BBC Music Magazine
The BBC Music Magazine Interview
Composer George Benjamin talks to Kate Molleson
George Benjamin began writing his first opera at the age of 12. ‘Setting the story of the Pied
Piper of hamelin,’ he winces. ‘And it was naive and terrible and thankfully came to an end halfway down page 34. Terrible! Unspeakably terrible!’ Who can corroborate? The world never heard those precocious pages, but the operas Benjamin went on to write – Into the Little Hill, Written on Skin and Lessons in Love and Violence
– have changed the sound, scope, brutality and sensuality of 21st-century opera. All three were premiered in the last decade but were somehow a lifetime in the making.
Benjamin laughs as he tells me about his early endeavours – a neat, precise giggle. he laughs with clarity and conviction, like every aspect of his conversation. Thoughts are held until they are fully formed.
Words are only ever the exact ones. If he can’t find the right word, he’ll wait, hand suspended in the air, eyes screwed tight as he searches his mind. he won’t make do with sloppiness and, brilliant teacher that he is, the effect rubs off so that in his company I become acutely aware of my own language. None of this meticulousness seems to get in the way of his enthusiasm, which is boyish, eager, clever, a wide-eyed marvelling. At 58, Benjamin says that above all he is ‘so, so enamoured with the nuts and bolts of music. Utterly passionate. Completely enthralled.’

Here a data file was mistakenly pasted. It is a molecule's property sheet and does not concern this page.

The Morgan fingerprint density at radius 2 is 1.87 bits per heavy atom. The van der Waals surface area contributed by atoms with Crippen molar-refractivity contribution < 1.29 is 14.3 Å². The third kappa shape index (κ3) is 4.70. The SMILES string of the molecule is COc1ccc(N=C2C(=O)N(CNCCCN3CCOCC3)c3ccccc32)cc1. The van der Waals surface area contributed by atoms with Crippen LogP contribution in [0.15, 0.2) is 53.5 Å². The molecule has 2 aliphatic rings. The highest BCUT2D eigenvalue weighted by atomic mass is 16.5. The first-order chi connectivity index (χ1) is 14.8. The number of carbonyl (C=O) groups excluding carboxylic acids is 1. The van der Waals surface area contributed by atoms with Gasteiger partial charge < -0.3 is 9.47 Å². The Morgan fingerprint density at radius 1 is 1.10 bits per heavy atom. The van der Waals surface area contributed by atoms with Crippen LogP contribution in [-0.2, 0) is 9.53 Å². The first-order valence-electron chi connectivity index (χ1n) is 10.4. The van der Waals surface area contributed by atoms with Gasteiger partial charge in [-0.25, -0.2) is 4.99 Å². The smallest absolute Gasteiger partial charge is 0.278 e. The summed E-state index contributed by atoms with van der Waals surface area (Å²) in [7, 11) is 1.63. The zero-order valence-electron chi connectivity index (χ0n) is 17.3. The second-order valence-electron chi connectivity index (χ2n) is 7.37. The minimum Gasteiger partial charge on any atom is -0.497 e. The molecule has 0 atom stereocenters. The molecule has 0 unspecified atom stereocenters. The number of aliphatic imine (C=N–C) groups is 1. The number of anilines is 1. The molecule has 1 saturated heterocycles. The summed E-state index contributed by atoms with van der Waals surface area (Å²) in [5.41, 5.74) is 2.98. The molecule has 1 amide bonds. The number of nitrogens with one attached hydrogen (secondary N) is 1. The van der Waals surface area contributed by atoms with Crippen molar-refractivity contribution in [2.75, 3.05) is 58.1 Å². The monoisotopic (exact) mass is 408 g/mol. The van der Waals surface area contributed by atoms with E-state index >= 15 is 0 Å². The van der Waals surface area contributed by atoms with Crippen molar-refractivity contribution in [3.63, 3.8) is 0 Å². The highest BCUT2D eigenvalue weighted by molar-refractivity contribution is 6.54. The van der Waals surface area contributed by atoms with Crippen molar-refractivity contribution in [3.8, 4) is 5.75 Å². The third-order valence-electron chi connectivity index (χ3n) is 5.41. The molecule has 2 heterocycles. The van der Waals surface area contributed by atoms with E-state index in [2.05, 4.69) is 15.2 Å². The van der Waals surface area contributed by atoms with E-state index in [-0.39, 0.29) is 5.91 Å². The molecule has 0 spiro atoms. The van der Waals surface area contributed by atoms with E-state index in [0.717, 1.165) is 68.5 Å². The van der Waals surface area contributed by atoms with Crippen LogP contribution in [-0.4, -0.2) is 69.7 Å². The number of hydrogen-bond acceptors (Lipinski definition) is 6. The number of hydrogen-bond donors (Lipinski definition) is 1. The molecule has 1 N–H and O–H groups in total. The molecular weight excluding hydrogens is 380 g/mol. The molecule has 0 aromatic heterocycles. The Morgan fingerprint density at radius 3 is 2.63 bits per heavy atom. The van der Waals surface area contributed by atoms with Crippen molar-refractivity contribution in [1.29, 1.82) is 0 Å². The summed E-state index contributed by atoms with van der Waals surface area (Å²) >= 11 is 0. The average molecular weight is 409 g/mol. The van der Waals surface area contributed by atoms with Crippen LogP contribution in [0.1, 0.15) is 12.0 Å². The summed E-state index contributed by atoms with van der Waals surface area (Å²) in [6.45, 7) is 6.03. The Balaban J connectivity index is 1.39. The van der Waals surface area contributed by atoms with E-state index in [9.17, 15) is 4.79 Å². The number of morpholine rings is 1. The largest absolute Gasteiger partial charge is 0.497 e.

In his music, too, only the right notes will do. It’s what makes his soundworlds so spotless and so total, but also what has caused him absolute agony at various points of his life when the right notes wouldn’t come easily. ‘I wrote tons of music for plays when I was a kid,’ he says, ‘so it was a matter of sadness that I didn’t return to the theatre for 25 years.’ he couldn’t, blocked by his own creative impasse. Things wouldn’t fall into place for the kind of operas he wanted to write. ‘I gave it a quarter of a century of thought. I